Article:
STICKSHIFT is a playful but unsettling sanserif. Apparently square and controlled, STICKSHIFT switches from thick to thin in unexpected ways. Combines aspects of folk-inspired lettering like BENSFOLK with a punch-card design. Lots of alternate characters and discretionary ligatures to keep the shift quality going. Inspired by the logo of the 1967 film “In the Heat of the Night.”
THORNHILL MONOGRAMS is a pair of fonts designed to create custom monograms in a classy retro style. Contained within a horizontal diamond shape, you have the choice of black letters on white or white on black, with or without decorative borders to enclose your monogram. Inspired by Cary Grant’s character’s monogram in Hitchcock’s 1959 classic “North by Northwest.” The R·O·T monogram appears on book matches and a handkerchief, indicating Roger O Thornhill’s class and style. When asked what the O stands for, Thornhill replies “nothing.” Perhaps a film buff with a 2-letter monogram would also use the O.
Fast Casual looks like the cursive handwriting of a smart and creative individual who takes pride in their writing, but they also include many quirky touches to show their personality. Fast Casual was inspired by the hand-lettered titles of the trailer of the classic 1940 Bette Davis film “The Letter”. I’ve kept many of the quirks—the triangular descenders, the epsilon e’s, the diagonal crossbars—while modernizing and harmonizing it altogether.
Time Lock is a 6-font family with a retro-futuristic feel. Sleek and streamlined, with distinctive triangular serifs strategically placed like fins. In three weights with matching oblique fonts for even better aerodynamics. Time Lock was inspired by the trailer for the film “The Time Machine,” 1960, very different from the poster or the main titles. Here is the full trailer, you can see I’ve expanded the design to include lowercase.
ART DECO MONOGRAMS combines elegant geometry, the intricacy of metal work, and a touch of musical flair. Create your own custom 3-letter monograms, with or without decorative frames. (If you prefer this style in a regular text font with upper and lowercase, please check out my True Confession font.)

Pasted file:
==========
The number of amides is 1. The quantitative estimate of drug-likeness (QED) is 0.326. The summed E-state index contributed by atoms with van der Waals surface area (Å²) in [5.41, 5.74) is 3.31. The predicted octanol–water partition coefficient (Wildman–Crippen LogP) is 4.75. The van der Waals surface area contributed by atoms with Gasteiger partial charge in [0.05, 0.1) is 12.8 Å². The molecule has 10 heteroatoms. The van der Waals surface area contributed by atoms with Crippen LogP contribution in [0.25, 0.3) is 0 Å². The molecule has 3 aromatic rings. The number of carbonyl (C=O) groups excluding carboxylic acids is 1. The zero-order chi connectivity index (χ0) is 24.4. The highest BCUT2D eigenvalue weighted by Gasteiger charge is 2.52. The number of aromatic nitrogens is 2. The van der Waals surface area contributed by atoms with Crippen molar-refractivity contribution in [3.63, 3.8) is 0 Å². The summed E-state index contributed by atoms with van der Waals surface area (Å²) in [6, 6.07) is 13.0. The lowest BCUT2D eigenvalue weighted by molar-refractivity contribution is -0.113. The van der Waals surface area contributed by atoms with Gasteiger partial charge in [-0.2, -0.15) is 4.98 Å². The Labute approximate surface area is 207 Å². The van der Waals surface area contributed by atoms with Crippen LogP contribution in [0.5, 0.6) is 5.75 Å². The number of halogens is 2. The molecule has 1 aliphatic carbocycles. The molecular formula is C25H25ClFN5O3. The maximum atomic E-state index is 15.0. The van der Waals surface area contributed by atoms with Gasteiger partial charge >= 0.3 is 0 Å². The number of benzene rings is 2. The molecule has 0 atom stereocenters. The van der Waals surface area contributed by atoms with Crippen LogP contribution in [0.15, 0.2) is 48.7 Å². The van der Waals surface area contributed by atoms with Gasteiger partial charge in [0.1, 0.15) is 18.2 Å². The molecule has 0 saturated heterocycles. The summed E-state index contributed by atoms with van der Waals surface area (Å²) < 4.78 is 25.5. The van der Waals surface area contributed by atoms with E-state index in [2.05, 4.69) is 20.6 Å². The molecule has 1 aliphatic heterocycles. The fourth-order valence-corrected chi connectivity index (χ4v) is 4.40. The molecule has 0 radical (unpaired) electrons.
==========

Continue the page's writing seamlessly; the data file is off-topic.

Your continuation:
True Confession is a delicate and lively font that suggests Art Deco metalwork. Inspired by the hand-lettered main title of the 1937 film of the same name starring Carole Lombard, art directed by Hans Dreir and Robert Usher. Want this look in a handy monogram font? Check out my Art Deco Monograms.
INTERMITTENT was inspired by some of the titles for the movie “West Side Story,” designed by the legendary Saul Bass. Bass’ titles take several different turns; this style was used for the title and intermission cards. Composed of slightly irregular parallel lines that suggest a bold, wide sans serif, Intermittent is like a sketch of a font, bold and wide but with a gentle sparkle. This font can be condensed, expanded, layered, and negatively spaced to great effect. This font can be condensed, expanded, layered, and negatively spaced to great effect.
STAGE LEFT was inspired by the iconic poster for the movie version of “West Side Story.” Designed by Joe Caroff—not Saul Bass as is often stated—the poster suggests a gritty but playful urban energy. It’s basically large and small caps but I’ve designed it so the big T, L, and F interlock with other small letters.And it comes in three finishes: Solid, Stencil, and Stressed, the latter most resembling the original.
McKinley is a series of fonts with the bold but graceful style of hand-painted signs, inspired by the titles of several early silent films, including The Great Train Robbery, The Kleptomaniac, and others directed by Edwin S. Porter for Edison Studios. Available in Narrow, Regular, and Wide, with a separate Swash Caps font.
SCHNAPPS is a lively calligraphic font that captures a jolly German character. Could be used to suggest anything from Oktoberfest to Christmas to Old World craftsmanship. More legible and decorative than many other blackletter fonts. SCHNAPPS was inspired by the hand-lettered credits of Carol Reed’s “Night Train to Munich” of 1940, art directed by Alex Vetchinsky.